Don’t Get Caught In The Crosshairs When The SEC Deploys Its Full Enforcement Arsenal

On September 26, SEC Chair Mary Jo White gave an important speech to the Council of Institutional Investors in Chicago.  The speech, entitled “Deploying the Full Enforcement Arsenal,” provides the first detailed roadmap to the Commission’s enforcement priorities in the White administration.  While some of the SEC’s enforcement program going forward will involve a continuation and reinforcement of efforts begun during the administration of former Chair Mary Schapiro and former Enforcement Director Robert Khuzami, much of it will entail new initiatives.  The bottom line is that — not surprisingly — Chair White, a former U.S. Attorney, is committed to a vigorous, prosecutorial-minded enforcement program.

Here are the key takeaways from the speech:
Individuals First.  Perhaps most importantly, Chair White stated that the “core principle of any strong enforcement program is to pursue responsible individuals wherever possible.”  Accordingly, she has “made it clear that the staff should look hard to see whether a case against individuals can be brought.  I want to be sure we are looking first at the individual conduct and working out to the entity, rather than starting with the entity as a whole and working in.”  She also indicated that the Commission is likely to seek more industry and officer-and-director bars against individuals.  Chair White described this focus on individuals first as a “subtle” shift in approach, but it is one that, if followed in practice, will have significant consequences, particularly when paired with some of the other initiatives described below.

Areas of Enforcement Scrutiny.  Chair White identified several substantive areas of enforcement focus during her administration.  Many are familiar, but some are new or at least resurrected.  She identified them in the following order:
•    misconduct by investment advisers at hedge funds, private equity funds, and mutual funds;
•    financial statement and accounting fraud — this is consistent with the Enforcement Division’s recent creation of a task force devoted to proactively identifying ways in which companies can try to manipulate its financial statements and books and records;
•    insider trading;
•    microcap fraud, particularly in the context of social media;
•    violations of new rules implemented pursuant to the Dodd-Frank and JOBS Acts; and
•    actions relating to sophisticated trading strategies, dark pools, and other trading platforms.

Admissions of Wrongdoing.  Chair White started by saying that in “most” cases, the SEC’s longstanding approach of not requiring admissions of liability as a condition of settlement “makes very good sense.”  But she then noted that the Commission has expanded the circumstances in which the Enforcement Division and Commission will require admissions of wrongdoing or admissions of facts that might establish a violation of the securities laws, as follows:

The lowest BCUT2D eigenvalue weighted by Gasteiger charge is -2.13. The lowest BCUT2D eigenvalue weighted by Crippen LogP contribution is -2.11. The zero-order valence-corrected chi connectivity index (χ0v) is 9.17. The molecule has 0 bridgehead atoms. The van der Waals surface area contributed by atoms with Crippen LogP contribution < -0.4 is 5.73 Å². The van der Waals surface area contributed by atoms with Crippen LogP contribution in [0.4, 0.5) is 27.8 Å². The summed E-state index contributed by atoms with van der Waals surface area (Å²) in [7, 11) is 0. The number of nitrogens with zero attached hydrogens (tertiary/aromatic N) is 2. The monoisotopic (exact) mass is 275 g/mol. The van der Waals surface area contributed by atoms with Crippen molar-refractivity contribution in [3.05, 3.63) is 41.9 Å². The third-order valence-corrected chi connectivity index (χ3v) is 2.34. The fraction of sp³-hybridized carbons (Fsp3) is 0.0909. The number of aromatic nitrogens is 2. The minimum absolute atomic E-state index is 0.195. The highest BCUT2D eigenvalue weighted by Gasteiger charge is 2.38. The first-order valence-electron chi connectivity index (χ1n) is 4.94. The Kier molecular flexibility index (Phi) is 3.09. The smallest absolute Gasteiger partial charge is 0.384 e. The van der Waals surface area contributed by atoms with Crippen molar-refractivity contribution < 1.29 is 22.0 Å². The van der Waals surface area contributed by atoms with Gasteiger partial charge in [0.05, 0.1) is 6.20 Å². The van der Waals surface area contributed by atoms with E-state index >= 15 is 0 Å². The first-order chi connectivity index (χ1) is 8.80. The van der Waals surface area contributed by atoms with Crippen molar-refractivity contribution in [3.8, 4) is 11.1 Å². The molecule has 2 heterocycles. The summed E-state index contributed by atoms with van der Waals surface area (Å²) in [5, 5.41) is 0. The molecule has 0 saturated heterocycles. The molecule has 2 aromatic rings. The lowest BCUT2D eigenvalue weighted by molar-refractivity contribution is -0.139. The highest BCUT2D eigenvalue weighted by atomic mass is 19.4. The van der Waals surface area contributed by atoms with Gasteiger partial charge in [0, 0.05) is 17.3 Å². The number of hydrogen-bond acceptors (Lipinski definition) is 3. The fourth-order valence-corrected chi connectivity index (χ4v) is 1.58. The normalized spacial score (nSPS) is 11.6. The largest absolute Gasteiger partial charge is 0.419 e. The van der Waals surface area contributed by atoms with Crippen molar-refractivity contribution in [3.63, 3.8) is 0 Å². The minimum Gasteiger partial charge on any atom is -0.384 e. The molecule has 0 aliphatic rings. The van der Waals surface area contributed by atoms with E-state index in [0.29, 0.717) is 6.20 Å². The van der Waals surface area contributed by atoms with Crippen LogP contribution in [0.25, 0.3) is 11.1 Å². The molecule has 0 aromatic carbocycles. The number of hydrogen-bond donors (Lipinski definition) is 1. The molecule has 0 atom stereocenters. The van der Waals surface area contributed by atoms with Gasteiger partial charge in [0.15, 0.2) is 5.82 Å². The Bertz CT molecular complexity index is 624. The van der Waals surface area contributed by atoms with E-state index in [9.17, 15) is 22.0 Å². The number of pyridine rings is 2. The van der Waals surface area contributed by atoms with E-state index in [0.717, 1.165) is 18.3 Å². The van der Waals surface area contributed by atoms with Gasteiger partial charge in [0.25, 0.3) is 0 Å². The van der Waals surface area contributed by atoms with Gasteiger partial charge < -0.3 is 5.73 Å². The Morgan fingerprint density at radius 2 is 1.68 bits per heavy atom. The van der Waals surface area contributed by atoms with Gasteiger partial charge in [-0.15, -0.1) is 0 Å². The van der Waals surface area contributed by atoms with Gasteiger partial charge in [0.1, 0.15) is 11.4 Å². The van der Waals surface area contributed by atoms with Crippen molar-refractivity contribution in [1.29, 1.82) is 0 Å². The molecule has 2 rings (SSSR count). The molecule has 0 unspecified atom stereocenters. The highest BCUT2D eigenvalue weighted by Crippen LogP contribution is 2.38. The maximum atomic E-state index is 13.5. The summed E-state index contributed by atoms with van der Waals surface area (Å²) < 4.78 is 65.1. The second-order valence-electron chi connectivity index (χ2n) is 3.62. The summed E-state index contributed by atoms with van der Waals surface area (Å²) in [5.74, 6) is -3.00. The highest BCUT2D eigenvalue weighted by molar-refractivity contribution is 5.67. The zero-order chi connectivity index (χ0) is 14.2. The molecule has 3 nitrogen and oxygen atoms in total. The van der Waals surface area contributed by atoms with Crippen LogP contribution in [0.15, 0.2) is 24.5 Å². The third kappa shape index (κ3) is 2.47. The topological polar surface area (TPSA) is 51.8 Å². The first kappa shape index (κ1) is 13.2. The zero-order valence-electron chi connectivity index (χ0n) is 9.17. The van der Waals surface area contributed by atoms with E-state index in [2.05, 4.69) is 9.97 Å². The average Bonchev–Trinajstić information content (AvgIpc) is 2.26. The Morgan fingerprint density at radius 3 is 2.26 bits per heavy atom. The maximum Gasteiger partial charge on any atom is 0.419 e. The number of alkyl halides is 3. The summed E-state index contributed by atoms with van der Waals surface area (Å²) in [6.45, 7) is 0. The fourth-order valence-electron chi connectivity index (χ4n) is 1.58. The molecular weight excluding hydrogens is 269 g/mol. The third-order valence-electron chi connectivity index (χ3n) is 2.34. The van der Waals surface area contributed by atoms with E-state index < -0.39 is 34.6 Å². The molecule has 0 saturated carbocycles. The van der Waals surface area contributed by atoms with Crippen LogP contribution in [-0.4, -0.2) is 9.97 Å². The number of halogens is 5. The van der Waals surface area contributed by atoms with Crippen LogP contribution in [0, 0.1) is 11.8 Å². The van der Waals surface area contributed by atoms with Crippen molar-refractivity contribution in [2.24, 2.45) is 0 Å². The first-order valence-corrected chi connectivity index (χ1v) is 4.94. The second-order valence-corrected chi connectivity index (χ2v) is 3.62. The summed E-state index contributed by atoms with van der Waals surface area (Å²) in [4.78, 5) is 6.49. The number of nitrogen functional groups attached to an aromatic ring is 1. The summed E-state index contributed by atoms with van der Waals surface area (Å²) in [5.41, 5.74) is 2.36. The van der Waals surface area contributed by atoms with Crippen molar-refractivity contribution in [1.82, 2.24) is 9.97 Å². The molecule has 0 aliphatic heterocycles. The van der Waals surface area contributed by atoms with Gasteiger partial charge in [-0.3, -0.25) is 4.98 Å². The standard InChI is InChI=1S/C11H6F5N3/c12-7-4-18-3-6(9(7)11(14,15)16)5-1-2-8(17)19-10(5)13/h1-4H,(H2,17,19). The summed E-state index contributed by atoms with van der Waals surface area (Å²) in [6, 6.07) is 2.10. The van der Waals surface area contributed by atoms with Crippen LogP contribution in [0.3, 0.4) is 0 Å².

•    “Cases where a large number of investors have been harmed or the conduct was otherwise egregious;”
•    “Cases where the conduct posed a significant risk to the market or investors;”
•    “Cases where admissions would aid investors deciding whether to deal with a particular party in the future;” and
•    “Cases where reciting unambiguous facts would send an important message to the market about a particular case.”

Tougher Sanctions — Penalties.  Chair White emphasized that the Commission “must make aggressive use of our existing penalty authority, recognizing that meaningful monetary penalties — whether against companies or individuals — play a very important role in a strong enforcement program.”  She stated that the Commission’s January 2006 Corporate Penalties Statement provides a useful list of factors that the Enforcement staff and Commission will consider in deciding whether to impose corporate penalties and in what amount, but then pointedly added that the Statement “was not then, and is not now, binding policy for the Commission or the staff” and that “[t]oday, we have an entirely new Commission.”  The “bottom line” for Chair White “is that corporate penalties will be considered in all appropriate cases.”

Tougher Sanctions — Undertakings.  Chair White said that the market should “[e]xpect to see” more orders subjecting companies to “mandatory undertakings in future cases so that we are not just punishing past wrongs, but also acting to prevent future wrongs.”  She specifically cited training and reporting undertakings in FCPA settlements as an example.  She added that “[w]hen we enter into a settlement with a company involving systems control failures, … we should consider mandating new policies and procedures and other controls, and require that a compliance consultant test these controls.”

Negligence theories of liability.  Chair White stated toward the outset of her speech that the Commission will bring both “the tough cases” and the “smaller ones.”  She added that “[i]f we do not have the evidence to bring a case charging intentional wrongdoing, then bring the negligence case that does not require intent.”  This has been a hot-button topic within the Enforcement Division over the last few years, since Mr. Khuzami started pursuing negligence-based cases in a more concerted fashion.  Some within the Enforcement Division have argued that such an approach is not the best use of the Commission’s scarce resources, and some outside the Commission, such as members of Congress and the judiciary, have questioned why the agency is not devoting its resources to more vigorously pursuing fraud cases.  Chair White’s comment suggests that the SEC will continue on the current path of pursuing negligence as well as fraud cases.